The SpaceX ‘Starhopper’ is ready to make its biggest leap


The business end of the SpaceX Starship hopper prototype.

Elon Musk/SpaceX

It looks like Elon Musk’s Starship prototype, dubbed “Starhopper,” might make its highest hop yet as soon as Monday.

SpaceX had planned to test the single-engine version of its eventual Mars vehicle with its second short flight last week, but the launch was abruptly canceled. Musk later tweeted that the Federal Aviation Administration required a bit more “hazard analysis” and Starhopper “should be clear to fly soon.”

Now the FAA has posted a new airspace closure for the area around the SpaceX test facility in Boca Chica, Texas, beginning Monday afternoon and running through Wednesday night. However, the agency has not yet issued an updated permit that would give Starhopper the green light to fly to new heights: it’s currently permitted to fly no higher than 25 meters above ground level (82 feet).

If a new permit is issued, we could finally see Starhopper make some serious maneuvers. Its last test hop was a short, nighttime 20-meter (66 feet) liftoff, hover and landing that was mostly obscured from view by fire, smoke and darkness.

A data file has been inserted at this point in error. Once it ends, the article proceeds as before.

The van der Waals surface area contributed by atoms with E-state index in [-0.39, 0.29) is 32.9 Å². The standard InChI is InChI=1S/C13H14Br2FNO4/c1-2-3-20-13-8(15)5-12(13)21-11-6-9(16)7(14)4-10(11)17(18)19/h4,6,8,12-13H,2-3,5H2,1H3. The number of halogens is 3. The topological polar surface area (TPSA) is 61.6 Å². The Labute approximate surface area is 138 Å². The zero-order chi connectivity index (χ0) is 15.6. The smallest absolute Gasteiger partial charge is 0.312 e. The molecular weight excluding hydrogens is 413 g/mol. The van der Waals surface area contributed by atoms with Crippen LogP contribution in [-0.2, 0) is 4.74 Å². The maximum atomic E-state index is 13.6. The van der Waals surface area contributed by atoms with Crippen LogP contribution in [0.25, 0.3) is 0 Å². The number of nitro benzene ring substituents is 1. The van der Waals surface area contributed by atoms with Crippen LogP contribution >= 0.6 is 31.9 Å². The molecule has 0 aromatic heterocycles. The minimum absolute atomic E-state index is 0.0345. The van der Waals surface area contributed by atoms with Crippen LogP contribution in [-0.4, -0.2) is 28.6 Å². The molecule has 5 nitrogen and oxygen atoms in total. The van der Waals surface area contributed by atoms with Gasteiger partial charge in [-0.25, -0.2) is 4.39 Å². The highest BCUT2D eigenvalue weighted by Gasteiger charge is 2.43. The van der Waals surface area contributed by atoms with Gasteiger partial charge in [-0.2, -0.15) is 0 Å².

This time the hope is that Starhopper will reach an altitude of around 650 feet (198 meters) before returning to the ground.

If this next hop is successful, Musk has said, he’ll follow it with a public presentation “hopefully mid September,” updating us on the design and vision for Starship.

In previous presentations from the past few years, Musk has outlined his plans to use his next-generation heavy launcher (also previously known as BFR or Big Falcon Rocket) to help build a colony on Mars, send a group of artists on a trip around the moon and even provide transcontinental travel on Earth.

But before any of that can happen, Starhopper needs to show it has real hopping chops, hopefully soon.

Originally published Aug. 22, 11:05 a.m. PT.

Update, 6:30 p.m.: Adds information on the status of SpaceX’s permit to fly Starhopper from the FAA.